Viorel LUPU*, Felicia IFTENE
Iuliu Haţieganu University of Medicine and Pharmacy Cluj-Napoca, Romania
The present study is based on the assumption that teenagers endorsing high levels of irrational cognitions are prone to higher levels of anxiety, which can be diminished by rational emotive education (REE). To test this assumption we developed a brief REE intervention that was offered to a group of 88 10th-12th grade students from a high school in Cluj-Napoca. ABS II (irrationality) scores and STAI and HADS scores (anxiety) were used to assess the dependent variables, whereas the independent variables were represented by the presence/absence of the rational emotive behavior intervention and by gender, respectively.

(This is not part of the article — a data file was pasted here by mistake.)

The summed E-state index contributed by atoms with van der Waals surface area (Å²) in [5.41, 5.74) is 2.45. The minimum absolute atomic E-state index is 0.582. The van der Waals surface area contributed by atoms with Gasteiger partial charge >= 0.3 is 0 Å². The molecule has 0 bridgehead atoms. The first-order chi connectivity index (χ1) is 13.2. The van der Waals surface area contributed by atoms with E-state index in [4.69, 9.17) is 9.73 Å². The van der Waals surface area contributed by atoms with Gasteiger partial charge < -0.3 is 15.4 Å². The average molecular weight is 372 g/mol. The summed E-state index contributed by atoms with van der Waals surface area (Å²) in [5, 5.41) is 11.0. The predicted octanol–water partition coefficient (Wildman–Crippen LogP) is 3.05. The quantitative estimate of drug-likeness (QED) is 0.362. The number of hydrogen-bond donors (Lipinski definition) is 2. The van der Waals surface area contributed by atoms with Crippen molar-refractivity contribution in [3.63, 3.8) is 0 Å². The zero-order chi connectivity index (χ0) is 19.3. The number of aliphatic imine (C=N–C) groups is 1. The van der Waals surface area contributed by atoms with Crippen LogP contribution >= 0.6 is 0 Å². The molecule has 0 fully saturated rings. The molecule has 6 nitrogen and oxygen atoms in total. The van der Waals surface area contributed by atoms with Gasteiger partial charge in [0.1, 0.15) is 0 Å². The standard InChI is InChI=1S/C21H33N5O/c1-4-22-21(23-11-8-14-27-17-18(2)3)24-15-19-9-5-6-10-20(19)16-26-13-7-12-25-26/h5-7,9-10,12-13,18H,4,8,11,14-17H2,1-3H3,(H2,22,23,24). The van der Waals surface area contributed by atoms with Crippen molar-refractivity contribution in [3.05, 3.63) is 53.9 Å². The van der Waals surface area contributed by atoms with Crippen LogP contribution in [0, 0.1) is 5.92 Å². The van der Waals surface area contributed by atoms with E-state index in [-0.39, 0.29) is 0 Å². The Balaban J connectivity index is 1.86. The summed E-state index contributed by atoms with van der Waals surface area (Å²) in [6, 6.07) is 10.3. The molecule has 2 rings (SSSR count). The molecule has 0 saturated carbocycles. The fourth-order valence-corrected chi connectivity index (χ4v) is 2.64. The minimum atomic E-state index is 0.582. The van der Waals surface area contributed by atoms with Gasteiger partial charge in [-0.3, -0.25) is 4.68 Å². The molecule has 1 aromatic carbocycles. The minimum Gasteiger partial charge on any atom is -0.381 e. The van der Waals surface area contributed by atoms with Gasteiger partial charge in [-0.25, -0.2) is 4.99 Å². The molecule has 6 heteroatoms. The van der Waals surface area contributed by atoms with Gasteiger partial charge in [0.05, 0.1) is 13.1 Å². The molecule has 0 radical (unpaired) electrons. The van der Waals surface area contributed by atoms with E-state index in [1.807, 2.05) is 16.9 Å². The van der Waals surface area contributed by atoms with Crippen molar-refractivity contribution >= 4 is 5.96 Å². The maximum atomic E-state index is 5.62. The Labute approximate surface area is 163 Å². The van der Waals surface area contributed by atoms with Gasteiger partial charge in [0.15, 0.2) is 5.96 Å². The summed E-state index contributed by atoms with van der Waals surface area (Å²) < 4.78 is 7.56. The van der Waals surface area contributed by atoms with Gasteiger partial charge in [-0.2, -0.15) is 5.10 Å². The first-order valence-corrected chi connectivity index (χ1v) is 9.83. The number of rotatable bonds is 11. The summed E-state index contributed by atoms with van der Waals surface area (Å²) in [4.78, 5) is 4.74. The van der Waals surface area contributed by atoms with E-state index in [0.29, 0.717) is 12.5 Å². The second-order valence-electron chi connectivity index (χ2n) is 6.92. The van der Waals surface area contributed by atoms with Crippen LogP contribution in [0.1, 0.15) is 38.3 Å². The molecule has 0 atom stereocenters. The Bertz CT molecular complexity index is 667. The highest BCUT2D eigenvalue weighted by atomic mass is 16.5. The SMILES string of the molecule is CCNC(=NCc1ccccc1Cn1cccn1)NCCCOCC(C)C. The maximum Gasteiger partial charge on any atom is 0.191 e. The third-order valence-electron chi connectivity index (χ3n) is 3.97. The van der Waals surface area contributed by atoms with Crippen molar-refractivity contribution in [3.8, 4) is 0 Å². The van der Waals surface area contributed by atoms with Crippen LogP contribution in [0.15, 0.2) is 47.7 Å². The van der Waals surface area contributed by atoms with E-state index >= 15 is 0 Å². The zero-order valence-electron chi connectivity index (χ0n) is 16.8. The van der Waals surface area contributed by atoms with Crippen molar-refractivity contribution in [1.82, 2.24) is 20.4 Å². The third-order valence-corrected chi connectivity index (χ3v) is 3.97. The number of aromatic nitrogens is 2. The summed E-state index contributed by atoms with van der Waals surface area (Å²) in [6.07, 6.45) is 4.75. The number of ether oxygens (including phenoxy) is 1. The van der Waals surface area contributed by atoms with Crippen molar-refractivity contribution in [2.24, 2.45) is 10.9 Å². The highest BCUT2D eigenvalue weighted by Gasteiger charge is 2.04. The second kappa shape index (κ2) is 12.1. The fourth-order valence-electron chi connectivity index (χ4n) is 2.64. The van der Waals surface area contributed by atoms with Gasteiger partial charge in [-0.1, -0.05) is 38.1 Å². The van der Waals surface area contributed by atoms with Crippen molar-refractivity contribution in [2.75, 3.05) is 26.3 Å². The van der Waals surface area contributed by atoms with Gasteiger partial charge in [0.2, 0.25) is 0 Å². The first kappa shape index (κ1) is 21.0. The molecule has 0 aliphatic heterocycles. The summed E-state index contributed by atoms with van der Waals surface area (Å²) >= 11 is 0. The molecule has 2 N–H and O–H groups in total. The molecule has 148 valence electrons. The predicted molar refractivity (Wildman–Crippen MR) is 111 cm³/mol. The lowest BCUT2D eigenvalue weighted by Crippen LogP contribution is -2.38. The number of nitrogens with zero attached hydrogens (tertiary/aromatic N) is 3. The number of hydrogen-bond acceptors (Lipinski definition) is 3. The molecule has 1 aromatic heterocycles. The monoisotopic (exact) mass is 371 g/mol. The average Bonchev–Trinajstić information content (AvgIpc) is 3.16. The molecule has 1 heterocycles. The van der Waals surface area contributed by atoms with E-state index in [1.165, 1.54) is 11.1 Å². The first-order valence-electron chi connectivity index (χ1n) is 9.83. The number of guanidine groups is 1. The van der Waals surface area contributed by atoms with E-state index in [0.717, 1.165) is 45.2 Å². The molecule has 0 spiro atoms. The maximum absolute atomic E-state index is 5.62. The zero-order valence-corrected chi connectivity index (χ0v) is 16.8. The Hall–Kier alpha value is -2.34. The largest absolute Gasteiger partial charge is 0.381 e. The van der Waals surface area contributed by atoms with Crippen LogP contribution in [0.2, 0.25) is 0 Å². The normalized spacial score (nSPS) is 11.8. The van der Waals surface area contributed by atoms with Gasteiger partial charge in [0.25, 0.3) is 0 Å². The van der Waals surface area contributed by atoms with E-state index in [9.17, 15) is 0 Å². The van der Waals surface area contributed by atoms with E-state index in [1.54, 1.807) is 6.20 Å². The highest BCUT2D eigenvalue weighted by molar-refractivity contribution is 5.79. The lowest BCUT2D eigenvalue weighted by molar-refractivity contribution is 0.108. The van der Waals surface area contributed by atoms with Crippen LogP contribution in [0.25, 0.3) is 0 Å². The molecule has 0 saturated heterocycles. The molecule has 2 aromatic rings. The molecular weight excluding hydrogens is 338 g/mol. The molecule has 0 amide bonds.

The intervention consisted of a one-hour REE lesson, followed by a 14-day period during which the students were required to read the Rationality vs. Irrationality Decalogue (David, 2007) daily. After two weeks, both groups (intervention/non-intervention) were assessed again.
Our results indicate a strong correlation between irrational thinking and anxiety among teenagers. Moreover, REE resulted in a significant reduction in anxiety levels, and a decrease in irrational thinking.
Keywords: anxiety, rational emotive behavior education, teenagers